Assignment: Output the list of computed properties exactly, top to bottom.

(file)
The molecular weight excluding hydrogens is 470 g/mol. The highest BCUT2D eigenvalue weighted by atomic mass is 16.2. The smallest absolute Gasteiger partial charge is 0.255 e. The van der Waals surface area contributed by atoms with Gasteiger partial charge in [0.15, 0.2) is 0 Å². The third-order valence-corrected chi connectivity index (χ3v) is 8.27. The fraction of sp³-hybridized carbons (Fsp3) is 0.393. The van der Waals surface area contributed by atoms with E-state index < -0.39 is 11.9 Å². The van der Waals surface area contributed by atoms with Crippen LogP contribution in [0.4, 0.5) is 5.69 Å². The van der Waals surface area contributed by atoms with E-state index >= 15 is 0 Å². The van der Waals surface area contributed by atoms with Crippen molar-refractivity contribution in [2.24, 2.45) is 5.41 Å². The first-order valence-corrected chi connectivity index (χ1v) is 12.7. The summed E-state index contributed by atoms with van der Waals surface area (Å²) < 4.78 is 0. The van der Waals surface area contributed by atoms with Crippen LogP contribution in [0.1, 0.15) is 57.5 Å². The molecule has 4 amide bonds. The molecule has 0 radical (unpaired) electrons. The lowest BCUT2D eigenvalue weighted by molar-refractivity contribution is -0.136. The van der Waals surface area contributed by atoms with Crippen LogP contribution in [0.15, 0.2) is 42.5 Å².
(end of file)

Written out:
The molecular weight excluding hydrogens is 470 g/mol. The highest BCUT2D eigenvalue weighted by atomic mass is 16.2. The smallest absolute Gasteiger partial charge is 0.255 e. The van der Waals surface area contributed by atoms with Gasteiger partial charge in [0.15, 0.2) is 0 Å². The third-order valence-corrected chi connectivity index (χ3v) is 8.27. The fraction of sp³-hybridized carbons (Fsp3) is 0.393. The van der Waals surface area contributed by atoms with E-state index < -0.39 is 11.9 Å². The van der Waals surface area contributed by atoms with Crippen LogP contribution in [0.4, 0.5) is 5.69 Å². The van der Waals surface area contributed by atoms with E-state index >= 15 is 0 Å². The van der Waals surface area contributed by atoms with Crippen molar-refractivity contribution in [2.24, 2.45) is 5.41 Å². The first-order valence-corrected chi connectivity index (χ1v) is 12.7. The summed E-state index contributed by atoms with van der Waals surface area (Å²) < 4.78 is 0. The van der Waals surface area contributed by atoms with Crippen LogP contribution in [0.1, 0.15) is 57.5 Å². The molecule has 4 amide bonds. The molecule has 0 radical (unpaired) electrons. The lowest BCUT2D eigenvalue weighted by molar-refractivity contribution is -0.136. The van der Waals surface area contributed by atoms with Crippen LogP contribution in [0.15, 0.2) is 42.5 Å².